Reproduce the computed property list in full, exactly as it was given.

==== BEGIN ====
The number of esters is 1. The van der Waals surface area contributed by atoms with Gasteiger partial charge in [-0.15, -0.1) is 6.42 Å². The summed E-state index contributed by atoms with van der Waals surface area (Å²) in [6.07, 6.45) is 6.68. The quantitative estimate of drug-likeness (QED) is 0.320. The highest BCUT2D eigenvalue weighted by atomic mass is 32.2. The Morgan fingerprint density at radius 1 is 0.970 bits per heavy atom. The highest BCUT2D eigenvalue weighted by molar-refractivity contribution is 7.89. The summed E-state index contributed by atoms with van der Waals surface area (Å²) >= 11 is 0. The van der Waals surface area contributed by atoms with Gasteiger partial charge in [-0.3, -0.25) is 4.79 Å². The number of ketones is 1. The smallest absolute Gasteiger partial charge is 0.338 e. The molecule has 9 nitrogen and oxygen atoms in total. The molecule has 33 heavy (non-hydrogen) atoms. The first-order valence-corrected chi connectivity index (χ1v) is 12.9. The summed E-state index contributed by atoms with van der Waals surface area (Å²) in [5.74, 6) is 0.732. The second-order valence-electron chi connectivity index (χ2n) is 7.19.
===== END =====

The number of esters is 1. The van der Waals surface area contributed by atoms with Gasteiger partial charge in [-0.15, -0.1) is 6.42 Å². The summed E-state index contributed by atoms with van der Waals surface area (Å²) in [6.07, 6.45) is 6.68. The quantitative estimate of drug-likeness (QED) is 0.320. The highest BCUT2D eigenvalue weighted by atomic mass is 32.2. The Morgan fingerprint density at radius 1 is 0.970 bits per heavy atom. The highest BCUT2D eigenvalue weighted by molar-refractivity contribution is 7.89. The summed E-state index contributed by atoms with van der Waals surface area (Å²) >= 11 is 0. The van der Waals surface area contributed by atoms with Gasteiger partial charge in [-0.3, -0.25) is 4.79 Å². The number of ketones is 1. The smallest absolute Gasteiger partial charge is 0.338 e. The molecule has 9 nitrogen and oxygen atoms in total. The molecule has 33 heavy (non-hydrogen) atoms. The first-order valence-corrected chi connectivity index (χ1v) is 12.9. The summed E-state index contributed by atoms with van der Waals surface area (Å²) in [5.74, 6) is 0.732. The second-order valence-electron chi connectivity index (χ2n) is 7.19.